Sudanese sanctuary

Updated: Jun 28


Archaeologists digging in Sudan have uncovered a large church, which may have been a medieval cathedral.


No fewer than three Christian kingdoms flourished in the Sudan’s medieval Nubia. One of them had a capital named Makuria, now Dongola. This was an important commercial centre, founded as a fortress during the fifth century AD. Makuria was the departure point for important camel caravan routes, which lay at the terminus of lucrative camel caravan routes to Darfur and Kordofan in the southern Sahara Desert. A century later, Christianity arrived, and the capital became a major urban complex, which reached its apogee during the ninth and eleventh centuries.


Polish archaeologists and Sudanese colleagues have been excavating at Dongola since 2018, but in 2021 they uncovered a large church, which may have been a medieval cathedral. They uncovered the church’s apse, decorated with paintings of two rows of what their report calls “monumental figures”. It lies close to the dome of a large tomb, perhaps the archbishop’s sepulchre. Clearly this was an important building, for the apse lay in the middle of the citadel, the heart of the Makurian kingdom. The church buildings are the largest such structures yet found in Nubia, with many architectural similarities to a well-documented cathedral in the city centre of Faras in Lower Nubia.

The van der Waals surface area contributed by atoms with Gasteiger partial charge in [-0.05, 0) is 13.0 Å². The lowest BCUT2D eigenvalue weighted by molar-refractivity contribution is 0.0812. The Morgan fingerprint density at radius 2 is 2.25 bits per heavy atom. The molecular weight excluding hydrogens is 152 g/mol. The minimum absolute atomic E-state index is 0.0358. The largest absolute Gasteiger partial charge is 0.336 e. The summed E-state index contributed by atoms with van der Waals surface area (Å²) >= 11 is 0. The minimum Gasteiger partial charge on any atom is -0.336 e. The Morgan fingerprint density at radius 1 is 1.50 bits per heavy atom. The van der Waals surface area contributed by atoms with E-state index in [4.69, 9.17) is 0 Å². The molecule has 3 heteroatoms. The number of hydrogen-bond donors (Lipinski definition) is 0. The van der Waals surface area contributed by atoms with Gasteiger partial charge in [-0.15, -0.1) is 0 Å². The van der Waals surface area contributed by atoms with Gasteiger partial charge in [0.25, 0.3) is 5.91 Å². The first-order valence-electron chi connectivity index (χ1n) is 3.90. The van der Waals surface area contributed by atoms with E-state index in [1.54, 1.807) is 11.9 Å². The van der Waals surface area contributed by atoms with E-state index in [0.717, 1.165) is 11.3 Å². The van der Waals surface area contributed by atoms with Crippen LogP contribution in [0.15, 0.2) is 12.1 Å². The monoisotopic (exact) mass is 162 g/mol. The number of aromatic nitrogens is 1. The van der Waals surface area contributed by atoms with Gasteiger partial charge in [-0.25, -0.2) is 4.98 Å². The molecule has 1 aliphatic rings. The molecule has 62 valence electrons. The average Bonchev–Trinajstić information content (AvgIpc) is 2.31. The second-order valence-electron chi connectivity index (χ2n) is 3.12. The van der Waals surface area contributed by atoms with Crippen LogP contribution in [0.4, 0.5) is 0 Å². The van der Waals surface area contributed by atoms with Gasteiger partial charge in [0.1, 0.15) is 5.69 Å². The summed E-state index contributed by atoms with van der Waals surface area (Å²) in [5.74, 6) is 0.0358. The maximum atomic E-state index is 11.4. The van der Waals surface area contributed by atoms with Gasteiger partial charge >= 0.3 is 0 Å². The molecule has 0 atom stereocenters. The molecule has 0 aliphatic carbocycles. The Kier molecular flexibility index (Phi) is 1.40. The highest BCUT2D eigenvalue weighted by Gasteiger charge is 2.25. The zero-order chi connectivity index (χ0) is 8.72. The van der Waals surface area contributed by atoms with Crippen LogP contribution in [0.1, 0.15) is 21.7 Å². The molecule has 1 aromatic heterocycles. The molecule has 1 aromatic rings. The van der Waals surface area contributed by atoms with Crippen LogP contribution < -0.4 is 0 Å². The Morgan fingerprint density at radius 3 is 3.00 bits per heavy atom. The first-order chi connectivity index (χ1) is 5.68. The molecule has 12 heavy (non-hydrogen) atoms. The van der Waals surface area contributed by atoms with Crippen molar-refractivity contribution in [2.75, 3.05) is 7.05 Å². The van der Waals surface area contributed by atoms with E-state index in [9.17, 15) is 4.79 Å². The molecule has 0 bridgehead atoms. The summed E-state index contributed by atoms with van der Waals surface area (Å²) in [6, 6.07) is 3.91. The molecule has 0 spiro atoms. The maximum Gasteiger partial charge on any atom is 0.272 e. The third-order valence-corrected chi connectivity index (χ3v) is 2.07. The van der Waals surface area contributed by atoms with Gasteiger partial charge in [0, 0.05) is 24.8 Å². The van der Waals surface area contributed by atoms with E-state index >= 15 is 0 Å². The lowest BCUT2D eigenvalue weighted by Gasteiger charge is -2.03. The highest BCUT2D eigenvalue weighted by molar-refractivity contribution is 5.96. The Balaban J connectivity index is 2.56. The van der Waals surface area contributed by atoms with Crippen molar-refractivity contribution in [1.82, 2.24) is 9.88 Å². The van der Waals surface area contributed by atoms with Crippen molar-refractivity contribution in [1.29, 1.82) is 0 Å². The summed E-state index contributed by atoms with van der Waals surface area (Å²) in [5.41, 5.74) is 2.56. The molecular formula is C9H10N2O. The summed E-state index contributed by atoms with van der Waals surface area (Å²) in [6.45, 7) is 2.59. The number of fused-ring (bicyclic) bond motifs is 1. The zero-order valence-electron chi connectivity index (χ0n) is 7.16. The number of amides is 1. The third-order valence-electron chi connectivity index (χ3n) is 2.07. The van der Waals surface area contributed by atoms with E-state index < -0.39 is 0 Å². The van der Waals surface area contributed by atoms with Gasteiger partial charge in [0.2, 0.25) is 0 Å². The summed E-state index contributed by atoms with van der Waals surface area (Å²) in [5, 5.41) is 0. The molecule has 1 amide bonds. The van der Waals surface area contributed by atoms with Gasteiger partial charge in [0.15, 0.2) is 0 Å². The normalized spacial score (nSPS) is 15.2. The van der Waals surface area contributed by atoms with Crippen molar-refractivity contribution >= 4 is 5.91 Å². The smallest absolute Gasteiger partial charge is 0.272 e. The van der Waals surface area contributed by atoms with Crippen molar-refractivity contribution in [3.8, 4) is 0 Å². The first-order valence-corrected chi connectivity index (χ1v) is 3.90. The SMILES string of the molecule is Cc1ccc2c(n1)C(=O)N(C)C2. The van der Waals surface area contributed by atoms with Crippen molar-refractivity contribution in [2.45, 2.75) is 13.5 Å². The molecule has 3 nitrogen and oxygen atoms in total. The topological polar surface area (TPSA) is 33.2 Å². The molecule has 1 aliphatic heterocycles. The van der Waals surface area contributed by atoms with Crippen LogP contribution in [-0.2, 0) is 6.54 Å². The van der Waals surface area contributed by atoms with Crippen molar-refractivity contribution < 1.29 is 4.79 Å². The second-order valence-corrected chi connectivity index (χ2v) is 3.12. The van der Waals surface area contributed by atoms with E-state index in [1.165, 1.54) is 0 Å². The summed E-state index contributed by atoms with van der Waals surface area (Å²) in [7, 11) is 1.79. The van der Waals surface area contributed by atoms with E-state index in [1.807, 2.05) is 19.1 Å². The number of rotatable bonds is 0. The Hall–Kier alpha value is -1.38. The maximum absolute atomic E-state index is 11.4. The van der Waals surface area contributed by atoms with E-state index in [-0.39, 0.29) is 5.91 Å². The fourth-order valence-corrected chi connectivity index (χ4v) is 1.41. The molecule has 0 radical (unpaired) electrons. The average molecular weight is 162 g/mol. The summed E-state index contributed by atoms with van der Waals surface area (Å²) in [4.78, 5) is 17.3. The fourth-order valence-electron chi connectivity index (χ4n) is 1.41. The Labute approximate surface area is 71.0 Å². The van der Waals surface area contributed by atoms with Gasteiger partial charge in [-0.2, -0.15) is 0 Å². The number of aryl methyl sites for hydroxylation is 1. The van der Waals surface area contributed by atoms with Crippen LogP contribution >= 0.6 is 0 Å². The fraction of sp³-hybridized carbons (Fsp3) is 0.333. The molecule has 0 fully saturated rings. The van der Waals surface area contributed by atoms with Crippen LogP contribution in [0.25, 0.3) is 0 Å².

The cathedral excavations have hardly begun, for much of the apse still lies under 9m of sand. The eastern part of the structure is buried to the depth of a three-story apartment block, which means that more paintings and inscriptions may await discovery.


Image: PCMA UW/Adrian Chlebowski